What Is Exchange Privilege?
Exchange privilege is the opportunity given to mutual fund shareholders to exchange their investment in a fund for another within the same fund family. This privilege can be used for a number of market strategies.
- Exchange privilege is the opportunity given to mutual fund shareholders to exchange their investment in a fund for another fund within the same fund family.
- Investors who take advantage of exchange privilege within a fund family are able to rotate their investment strategy based on market conditions and generally take advantage of the various funds offered by the mutual fund company.
- Certain exchange fees or capital gains taxes may apply, though the former is usually very minimal.
Understanding Exchange Privilege
Exchange privileges can be utilized by all types of investors and are especially useful for do-it-yourself investors. Exchange privileges allow an investor to exchange ownership from one mutual fund to any other mutual fund in the fund family. Some investors may choose to utilize this privilege in their overall investing strategy, which can be more easily deployed when setting up a family of funds account.
Family of Funds
Setting up an account with an open-end mutual fund company can be a great way to build a portfolio of diversified mutual funds at a low cost. All open-end mutual funds are transacted through the fund company rather than on exchanges. Therefore, mutual fund companies allow investors to set up individual funds and buy and sell mutual funds directly with the fund company. Sales charges are typically waived when using this approach. A fund family account can allow investors to take full advantage of all that the fund family has to offer. Exchange privileges are also allowed outside a fund family account, though they may be more difficult to deploy.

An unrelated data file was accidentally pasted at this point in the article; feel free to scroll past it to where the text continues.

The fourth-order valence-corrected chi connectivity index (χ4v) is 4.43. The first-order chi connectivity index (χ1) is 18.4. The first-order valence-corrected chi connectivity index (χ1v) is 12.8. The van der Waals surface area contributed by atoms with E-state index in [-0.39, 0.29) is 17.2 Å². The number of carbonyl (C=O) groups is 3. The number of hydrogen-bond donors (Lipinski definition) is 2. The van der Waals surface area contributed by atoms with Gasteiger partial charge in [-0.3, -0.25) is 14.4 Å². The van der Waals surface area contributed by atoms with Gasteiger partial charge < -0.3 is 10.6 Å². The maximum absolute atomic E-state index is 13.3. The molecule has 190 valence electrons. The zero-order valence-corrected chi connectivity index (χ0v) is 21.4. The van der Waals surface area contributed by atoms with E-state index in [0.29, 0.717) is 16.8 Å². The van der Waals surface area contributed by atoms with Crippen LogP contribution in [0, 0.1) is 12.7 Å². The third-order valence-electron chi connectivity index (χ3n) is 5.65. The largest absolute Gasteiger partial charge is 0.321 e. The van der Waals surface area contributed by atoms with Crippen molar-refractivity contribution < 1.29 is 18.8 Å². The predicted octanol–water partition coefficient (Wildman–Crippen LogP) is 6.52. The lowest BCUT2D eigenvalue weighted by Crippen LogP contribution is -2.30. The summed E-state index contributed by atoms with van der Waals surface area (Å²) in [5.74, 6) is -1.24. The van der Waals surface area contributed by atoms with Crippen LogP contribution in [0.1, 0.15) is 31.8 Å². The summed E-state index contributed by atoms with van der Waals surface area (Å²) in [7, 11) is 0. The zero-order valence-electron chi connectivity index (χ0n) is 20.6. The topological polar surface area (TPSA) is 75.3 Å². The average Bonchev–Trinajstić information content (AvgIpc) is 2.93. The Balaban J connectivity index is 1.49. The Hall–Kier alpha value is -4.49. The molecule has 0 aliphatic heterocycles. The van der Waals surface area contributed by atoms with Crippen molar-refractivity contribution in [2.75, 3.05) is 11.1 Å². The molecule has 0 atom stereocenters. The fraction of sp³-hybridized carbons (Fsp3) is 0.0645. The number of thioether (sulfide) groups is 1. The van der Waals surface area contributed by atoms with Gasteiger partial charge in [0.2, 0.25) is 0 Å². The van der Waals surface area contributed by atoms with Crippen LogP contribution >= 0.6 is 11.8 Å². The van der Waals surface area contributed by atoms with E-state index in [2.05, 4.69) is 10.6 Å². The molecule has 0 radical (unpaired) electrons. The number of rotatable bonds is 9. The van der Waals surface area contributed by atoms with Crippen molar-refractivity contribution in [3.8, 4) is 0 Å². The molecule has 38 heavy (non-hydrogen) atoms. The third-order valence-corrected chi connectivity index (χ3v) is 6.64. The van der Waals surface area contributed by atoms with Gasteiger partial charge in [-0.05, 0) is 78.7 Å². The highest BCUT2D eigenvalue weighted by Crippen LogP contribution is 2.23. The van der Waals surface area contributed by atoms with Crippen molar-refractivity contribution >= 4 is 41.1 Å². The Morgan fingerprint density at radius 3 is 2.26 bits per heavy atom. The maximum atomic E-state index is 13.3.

Exchange fees on fund family exchanges are typically very low, and many fund companies will not charge exchange fees at all. In some cases, there may be a limit to how many times an investor can switch funds within a year. When exchanging funds, an investor can move from one share class within the fund to another share class within the same fund. They may also exchange from one fund into any other fund in the fund family. In doing so they exchange their total shares for the same number of shares in another fund. Investors should be aware that this could result in a tax burden if a capital gain occurs.
Operational procedures for fund exchanges vary by the fund company administering them. Investors may need to speak with a fund representative directly to initiate the exchange of funds.
Exchange Privilege Strategies
Exchange privileges can help an investor in many ways. For one, the investor can use the exchange privilege for rotational strategies that follow market conditions. In rotational strategies, an investor can rotate into and out of different funds to preserve capital and take advantage of market changes offering potential capital appreciation opportunities. A second way exchange privileges can be useful is for investors approaching retirement. Exchange privileges allow an investor to exchange out of higher-risk funds and into more conservative funds as retirement nears. These strategies are often utilized by do-it-yourself investors and can reduce some of the costs involved with full-service advisement.